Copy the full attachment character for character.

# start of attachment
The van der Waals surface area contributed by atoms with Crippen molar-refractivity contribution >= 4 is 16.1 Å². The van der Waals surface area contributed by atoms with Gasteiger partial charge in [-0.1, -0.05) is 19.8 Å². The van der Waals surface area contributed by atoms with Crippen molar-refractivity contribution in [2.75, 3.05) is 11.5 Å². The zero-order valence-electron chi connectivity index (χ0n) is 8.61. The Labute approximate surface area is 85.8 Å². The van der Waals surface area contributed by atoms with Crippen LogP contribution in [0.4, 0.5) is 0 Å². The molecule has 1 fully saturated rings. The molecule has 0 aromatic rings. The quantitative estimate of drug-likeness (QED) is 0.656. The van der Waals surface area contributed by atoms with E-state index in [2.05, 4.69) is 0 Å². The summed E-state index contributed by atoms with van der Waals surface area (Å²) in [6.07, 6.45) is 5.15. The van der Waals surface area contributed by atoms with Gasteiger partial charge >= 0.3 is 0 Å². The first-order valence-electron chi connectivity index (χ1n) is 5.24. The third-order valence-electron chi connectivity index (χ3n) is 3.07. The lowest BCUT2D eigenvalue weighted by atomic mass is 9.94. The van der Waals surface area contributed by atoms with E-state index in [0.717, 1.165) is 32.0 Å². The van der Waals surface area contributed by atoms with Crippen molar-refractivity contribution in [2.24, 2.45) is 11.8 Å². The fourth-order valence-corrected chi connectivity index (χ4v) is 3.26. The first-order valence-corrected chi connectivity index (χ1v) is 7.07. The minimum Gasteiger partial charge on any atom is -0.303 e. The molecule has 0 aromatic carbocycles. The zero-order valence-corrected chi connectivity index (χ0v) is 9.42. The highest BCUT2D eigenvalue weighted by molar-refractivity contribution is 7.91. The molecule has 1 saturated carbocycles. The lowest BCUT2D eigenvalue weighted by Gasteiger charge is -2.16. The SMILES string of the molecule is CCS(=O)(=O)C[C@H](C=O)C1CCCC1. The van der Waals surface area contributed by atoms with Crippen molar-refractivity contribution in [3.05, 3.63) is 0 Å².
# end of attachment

The van der Waals surface area contributed by atoms with Crippen molar-refractivity contribution >= 4 is 16.1 Å². The van der Waals surface area contributed by atoms with Gasteiger partial charge in [-0.1, -0.05) is 19.8 Å². The van der Waals surface area contributed by atoms with Crippen molar-refractivity contribution in [2.75, 3.05) is 11.5 Å². The zero-order valence-electron chi connectivity index (χ0n) is 8.61. The Labute approximate surface area is 85.8 Å². The van der Waals surface area contributed by atoms with Crippen LogP contribution in [0.4, 0.5) is 0 Å². The molecule has 1 fully saturated rings. The molecule has 0 aromatic rings. The quantitative estimate of drug-likeness (QED) is 0.656. The van der Waals surface area contributed by atoms with E-state index in [2.05, 4.69) is 0 Å². The summed E-state index contributed by atoms with van der Waals surface area (Å²) in [6.07, 6.45) is 5.15. The van der Waals surface area contributed by atoms with Gasteiger partial charge >= 0.3 is 0 Å². The first-order valence-electron chi connectivity index (χ1n) is 5.24. The third-order valence-electron chi connectivity index (χ3n) is 3.07. The lowest BCUT2D eigenvalue weighted by atomic mass is 9.94. The van der Waals surface area contributed by atoms with E-state index in [0.717, 1.165) is 32.0 Å². The van der Waals surface area contributed by atoms with Crippen molar-refractivity contribution in [2.24, 2.45) is 11.8 Å². The fourth-order valence-corrected chi connectivity index (χ4v) is 3.26. The first-order valence-corrected chi connectivity index (χ1v) is 7.07. The minimum Gasteiger partial charge on any atom is -0.303 e. The molecule has 0 aromatic carbocycles. The zero-order valence-corrected chi connectivity index (χ0v) is 9.42. The highest BCUT2D eigenvalue weighted by molar-refractivity contribution is 7.91. The molecule has 1 saturated carbocycles. The lowest BCUT2D eigenvalue weighted by Gasteiger charge is -2.16. The SMILES string of the molecule is CCS(=O)(=O)C[C@H](C=O)C1CCCC1. The van der Waals surface area contributed by atoms with Crippen molar-refractivity contribution in [3.05, 3.63) is 0 Å².